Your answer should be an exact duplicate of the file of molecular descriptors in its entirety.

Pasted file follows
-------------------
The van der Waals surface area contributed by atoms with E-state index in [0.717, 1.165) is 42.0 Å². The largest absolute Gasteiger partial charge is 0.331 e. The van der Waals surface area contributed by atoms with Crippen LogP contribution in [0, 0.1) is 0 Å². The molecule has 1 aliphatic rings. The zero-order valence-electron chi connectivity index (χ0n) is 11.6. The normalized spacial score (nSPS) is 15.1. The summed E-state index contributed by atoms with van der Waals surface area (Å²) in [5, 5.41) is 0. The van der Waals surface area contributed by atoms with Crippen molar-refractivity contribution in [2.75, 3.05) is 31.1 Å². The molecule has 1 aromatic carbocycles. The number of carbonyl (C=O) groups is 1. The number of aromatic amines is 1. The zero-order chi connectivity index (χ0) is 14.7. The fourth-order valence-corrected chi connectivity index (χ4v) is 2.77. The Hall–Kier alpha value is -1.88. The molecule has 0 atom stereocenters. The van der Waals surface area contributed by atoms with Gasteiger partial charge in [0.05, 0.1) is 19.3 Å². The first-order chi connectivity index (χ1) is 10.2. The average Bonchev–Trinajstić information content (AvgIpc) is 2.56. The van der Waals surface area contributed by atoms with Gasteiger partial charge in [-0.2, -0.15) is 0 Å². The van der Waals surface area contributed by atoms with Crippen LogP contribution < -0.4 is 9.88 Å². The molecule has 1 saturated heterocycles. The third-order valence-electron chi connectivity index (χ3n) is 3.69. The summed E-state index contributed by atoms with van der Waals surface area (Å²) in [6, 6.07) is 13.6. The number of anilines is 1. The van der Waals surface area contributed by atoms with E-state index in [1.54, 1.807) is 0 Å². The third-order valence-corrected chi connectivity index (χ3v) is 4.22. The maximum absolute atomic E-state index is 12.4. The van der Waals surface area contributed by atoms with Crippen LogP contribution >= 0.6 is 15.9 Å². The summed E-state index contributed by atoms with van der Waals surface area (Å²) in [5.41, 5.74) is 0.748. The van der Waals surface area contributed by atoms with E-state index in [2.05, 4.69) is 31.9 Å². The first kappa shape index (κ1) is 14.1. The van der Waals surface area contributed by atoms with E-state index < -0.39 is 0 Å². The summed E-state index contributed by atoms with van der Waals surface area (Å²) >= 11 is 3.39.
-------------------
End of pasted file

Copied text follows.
The van der Waals surface area contributed by atoms with E-state index in [0.717, 1.165) is 42.0 Å². The largest absolute Gasteiger partial charge is 0.331 e. The van der Waals surface area contributed by atoms with Crippen LogP contribution in [0, 0.1) is 0 Å². The molecule has 1 aliphatic rings. The zero-order valence-electron chi connectivity index (χ0n) is 11.6. The normalized spacial score (nSPS) is 15.1. The summed E-state index contributed by atoms with van der Waals surface area (Å²) in [5, 5.41) is 0. The van der Waals surface area contributed by atoms with Crippen molar-refractivity contribution in [2.75, 3.05) is 31.1 Å². The molecule has 1 aromatic carbocycles. The number of carbonyl (C=O) groups is 1. The number of aromatic amines is 1. The zero-order chi connectivity index (χ0) is 14.7. The fourth-order valence-corrected chi connectivity index (χ4v) is 2.77. The Hall–Kier alpha value is -1.88. The molecule has 0 atom stereocenters. The van der Waals surface area contributed by atoms with Gasteiger partial charge in [0.05, 0.1) is 19.3 Å². The first-order chi connectivity index (χ1) is 10.2. The average Bonchev–Trinajstić information content (AvgIpc) is 2.56. The van der Waals surface area contributed by atoms with Gasteiger partial charge in [-0.2, -0.15) is 0 Å². The van der Waals surface area contributed by atoms with Crippen LogP contribution < -0.4 is 9.88 Å². The molecule has 1 saturated heterocycles. The third-order valence-electron chi connectivity index (χ3n) is 3.69. The summed E-state index contributed by atoms with van der Waals surface area (Å²) in [6, 6.07) is 13.6. The number of anilines is 1. The van der Waals surface area contributed by atoms with E-state index in [1.54, 1.807) is 0 Å². The third-order valence-corrected chi connectivity index (χ3v) is 4.22. The maximum absolute atomic E-state index is 12.4. The van der Waals surface area contributed by atoms with Crippen LogP contribution >= 0.6 is 15.9 Å². The summed E-state index contributed by atoms with van der Waals surface area (Å²) in [5.41, 5.74) is 0.748. The van der Waals surface area contributed by atoms with E-state index in [2.05, 4.69) is 31.9 Å². The first kappa shape index (κ1) is 14.1. The van der Waals surface area contributed by atoms with E-state index < -0.39 is 0 Å². The summed E-state index contributed by atoms with van der Waals surface area (Å²) >= 11 is 3.39.